Measure 72: and why is Ted Ferrioli so fiscally whacked?

Carla Axtman

Unless you're living under a rock--you know that the economic times are pretty tough in Oregon (and pretty much everywhere else in the US) right now. Things are looking rather grim when it comes to the state budget, so taking the savings where we can get it seems like an especially wise move. But apparently, not everybody is into the whole "saving the state money" thing. Take Oregon Senate Minority Ted Ferrioli, for instance.

One area where we could potentially save some scratch is the financing of state-funded construction projects. There are two general "tax-supported" financing mechanisms that we use:

  1. General Obligation Bonds. These are backed by the credit and "taxing power" of the government as opposed to revenue from a given project. They come with a promise from the State to replay the bond. More here.

  2. Certificates of Participation (COPs) are tax-exempt government securities used to raise funds to improve and construct buildings or purchase equipment. They don't carry a promise to repay, but instead rely on lease-financing arrangements; essentially, the facility being constructed is used as collateral. More here.

Lenders charge the State of Oregon interest on these based on how safe/risky it is. The safer the "bet", the lower the interest.

Betcha you can figure out which of these ultimately costs the state more in interest: COPs.

Under the Oregon Constitution, the state has a credit limit of $50k (this was done in 1859, btw.) So, General Obligation bonds are limited to $50k unless there is a specific extra allowance for them in the State Constitution. Over the years, a number of allowances have been created (see Articles XI-A, XI-B, XI-C, etc.)

Measure 72 does a number of things. First, it changes the constitution to allow the State of Oregon to finance projects that now have to be funded by COPs to move to the lower-interest-rate general obligation bonds. It also allows the State to refinance existing Certificates of Participation as lower-interest-rate general obligation bonds. It sets a limit for the total outstanding amount of these bonds to 1% of the real market property value of the state (but we should expect the practical debt limit would be much lower. It will be set by the State Debt Policy Advisory Commission). The state won't be able to impose a property tax in order to repay the bonds. And finally, M72 allows the legislature to put together legislation to implement the change.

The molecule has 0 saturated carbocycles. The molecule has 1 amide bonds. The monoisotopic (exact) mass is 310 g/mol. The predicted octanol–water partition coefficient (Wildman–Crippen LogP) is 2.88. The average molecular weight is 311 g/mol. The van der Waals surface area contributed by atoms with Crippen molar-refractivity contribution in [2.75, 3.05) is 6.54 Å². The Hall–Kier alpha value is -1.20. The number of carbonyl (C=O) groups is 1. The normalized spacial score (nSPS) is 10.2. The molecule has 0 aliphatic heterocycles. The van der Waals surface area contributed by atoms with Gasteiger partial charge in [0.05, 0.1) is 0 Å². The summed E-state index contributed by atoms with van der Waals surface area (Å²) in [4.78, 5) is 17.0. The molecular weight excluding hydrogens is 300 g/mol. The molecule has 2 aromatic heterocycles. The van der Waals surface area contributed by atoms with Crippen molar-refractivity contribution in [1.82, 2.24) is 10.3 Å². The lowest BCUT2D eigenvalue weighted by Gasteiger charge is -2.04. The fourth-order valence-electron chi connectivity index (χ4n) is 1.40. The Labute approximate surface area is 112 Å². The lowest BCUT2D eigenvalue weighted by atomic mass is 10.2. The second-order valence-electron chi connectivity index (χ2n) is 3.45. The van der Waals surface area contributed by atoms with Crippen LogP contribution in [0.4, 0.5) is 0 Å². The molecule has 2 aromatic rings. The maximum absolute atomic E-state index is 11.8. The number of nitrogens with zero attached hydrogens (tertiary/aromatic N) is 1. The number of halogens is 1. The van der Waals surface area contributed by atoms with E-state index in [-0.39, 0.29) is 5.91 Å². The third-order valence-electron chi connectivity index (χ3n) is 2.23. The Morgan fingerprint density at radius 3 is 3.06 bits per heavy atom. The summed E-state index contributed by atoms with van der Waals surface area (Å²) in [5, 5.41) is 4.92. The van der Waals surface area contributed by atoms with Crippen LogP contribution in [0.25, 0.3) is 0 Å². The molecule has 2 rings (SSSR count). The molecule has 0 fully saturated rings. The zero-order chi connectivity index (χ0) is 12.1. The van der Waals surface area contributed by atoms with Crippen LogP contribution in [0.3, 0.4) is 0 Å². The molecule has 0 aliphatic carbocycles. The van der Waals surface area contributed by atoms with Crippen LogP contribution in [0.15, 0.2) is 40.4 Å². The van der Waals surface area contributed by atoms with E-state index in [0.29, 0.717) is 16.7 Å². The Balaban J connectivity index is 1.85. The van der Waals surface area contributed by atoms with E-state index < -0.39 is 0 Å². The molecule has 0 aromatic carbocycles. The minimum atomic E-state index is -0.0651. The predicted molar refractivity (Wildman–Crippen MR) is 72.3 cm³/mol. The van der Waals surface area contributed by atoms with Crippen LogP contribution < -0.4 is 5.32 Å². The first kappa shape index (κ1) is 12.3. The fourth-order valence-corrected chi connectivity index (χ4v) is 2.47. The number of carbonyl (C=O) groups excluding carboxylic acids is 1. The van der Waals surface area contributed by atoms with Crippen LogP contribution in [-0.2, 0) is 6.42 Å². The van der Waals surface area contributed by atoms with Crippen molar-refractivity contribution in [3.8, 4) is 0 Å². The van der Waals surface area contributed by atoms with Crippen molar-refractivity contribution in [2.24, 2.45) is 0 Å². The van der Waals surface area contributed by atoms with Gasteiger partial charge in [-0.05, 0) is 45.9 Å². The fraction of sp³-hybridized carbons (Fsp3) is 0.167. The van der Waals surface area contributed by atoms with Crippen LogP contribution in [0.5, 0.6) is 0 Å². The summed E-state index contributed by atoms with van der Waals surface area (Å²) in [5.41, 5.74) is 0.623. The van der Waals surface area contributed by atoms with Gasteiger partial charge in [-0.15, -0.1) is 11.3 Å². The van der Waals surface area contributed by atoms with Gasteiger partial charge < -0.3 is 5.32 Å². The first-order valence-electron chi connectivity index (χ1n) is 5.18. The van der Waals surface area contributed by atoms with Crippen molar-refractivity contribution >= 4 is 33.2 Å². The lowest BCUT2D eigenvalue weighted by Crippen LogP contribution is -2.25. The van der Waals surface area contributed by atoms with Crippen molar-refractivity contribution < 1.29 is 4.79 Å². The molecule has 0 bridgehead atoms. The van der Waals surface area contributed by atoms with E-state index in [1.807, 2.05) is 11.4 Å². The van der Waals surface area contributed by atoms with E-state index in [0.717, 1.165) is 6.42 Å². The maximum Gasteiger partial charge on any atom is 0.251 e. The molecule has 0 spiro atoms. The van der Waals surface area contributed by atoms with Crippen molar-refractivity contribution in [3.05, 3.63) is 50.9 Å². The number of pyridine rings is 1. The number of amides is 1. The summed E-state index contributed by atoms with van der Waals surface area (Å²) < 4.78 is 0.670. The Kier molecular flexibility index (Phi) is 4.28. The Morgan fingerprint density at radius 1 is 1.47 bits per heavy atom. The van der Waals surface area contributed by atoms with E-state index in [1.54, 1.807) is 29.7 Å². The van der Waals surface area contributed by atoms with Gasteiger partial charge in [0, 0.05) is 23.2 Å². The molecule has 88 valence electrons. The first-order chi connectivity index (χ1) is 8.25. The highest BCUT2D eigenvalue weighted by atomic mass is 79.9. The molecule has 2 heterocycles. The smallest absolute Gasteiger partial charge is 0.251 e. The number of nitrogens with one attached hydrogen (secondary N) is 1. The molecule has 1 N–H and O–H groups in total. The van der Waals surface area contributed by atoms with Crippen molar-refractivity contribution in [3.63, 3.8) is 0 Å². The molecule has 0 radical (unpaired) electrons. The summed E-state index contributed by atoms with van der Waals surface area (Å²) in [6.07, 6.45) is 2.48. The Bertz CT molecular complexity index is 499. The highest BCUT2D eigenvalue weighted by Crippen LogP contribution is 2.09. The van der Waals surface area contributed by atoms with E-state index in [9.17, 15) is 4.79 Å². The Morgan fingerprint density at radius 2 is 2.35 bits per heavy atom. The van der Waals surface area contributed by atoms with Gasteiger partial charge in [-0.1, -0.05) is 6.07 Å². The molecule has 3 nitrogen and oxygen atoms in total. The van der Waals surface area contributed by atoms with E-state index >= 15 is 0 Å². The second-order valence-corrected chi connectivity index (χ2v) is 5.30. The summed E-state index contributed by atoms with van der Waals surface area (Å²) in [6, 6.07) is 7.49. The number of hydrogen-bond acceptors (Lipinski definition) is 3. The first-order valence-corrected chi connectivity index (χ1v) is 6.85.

The state saves money, the stuff we need (schools, prisons, roads, etc.) gets done...all is well. Right? Bzzzzzzt. Wrong.

Naturally, Ferrioli is against Measure 72. Presumably his opposition is a result of the fact that the Measure makes good fiscal sense. I know...everyone get all shocked at once.

Measure 72 actually weaved its way through the February legislative session as SJR 48. GOP Senate Minority Leader Ted Ferrioli voted 'no' on the bill. Apparently he meant it, because he also served as one of two opponents of Measure 72 on the legislative Explanatory Committee where two advocates and two opponents are required. The other opponent is Republican State. Rep. Dennis Richardson. The two advocates are Democrats: Senator Rosenbaum and Rep. Harker.

I honestly don't know why Ferrioli would be against this Measure, considering that he voted for SB 5505 in the 2009 session. SB 5509 authorized over $750 million in Certificates of Participation. It would appear that Ferrioli is perfectly cool with the state taking on the debt. It's the paying it back at a lower interest rate that has him flummoxed. Sources tell me that the difference is $38 million in tax dollars over the life of the debt authorized in 2009 (and those savings will, over time, overlap other issuances).

Republicans appear to reap the most benefits of the campaign largesse of the Oregon Bankers PAC, and there are some Dems on that list, too. COPs found on the State Treasurer's website show that the state uses a variety of banks (I didn't find financial institutions other than banks for these). It's possible that this is a "follow the money" situation. But it also seems like there's a measure of rank incompetence here as well.

To make things even more bizarre, Ferrioli had his knickers all in a bunch this week over a press release by State Treasurer Ted Wheeler cautioning the state against future public borrowing until the state's financial situation improves. Ferrioli's press release in response to Wheeler bordered on nonsense, especially given that Wheeler specifically cites $431 million the 2003 GOP-controlled legislature borrowed to pay for operating expenses that has yet to be fully repaid . So the state is paying $70 million a year through fiscal year 2013 pay that sucker off.

And who was the Senate Majority Leader in 2003? Ted Ferrioli.

Did he or his staff actually read Wheeler's press release? Have they actually read Measure 72? What is up with the Minority Leader...?

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    Where is Ferrioli's position on this measure described? Does he have a statement on it? Where did you get his position?

    What is Ted Wheeler's position?

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      I have yet to find an explanation from Ferrioli for his opposition to the Measure. I've done quite a bit of searching--additionally, nobody from the Minority Leader's office will call me back.

      As I've linked in the post, Ferrioli voted against the bill in the legislature and is one of two required opposing signatories on the Measure's Explanatory Statement.

      The legislation that ultimately became Measure 72 originated in the Treasurer's office. Wheeler himself is a public supporter, according to his office.

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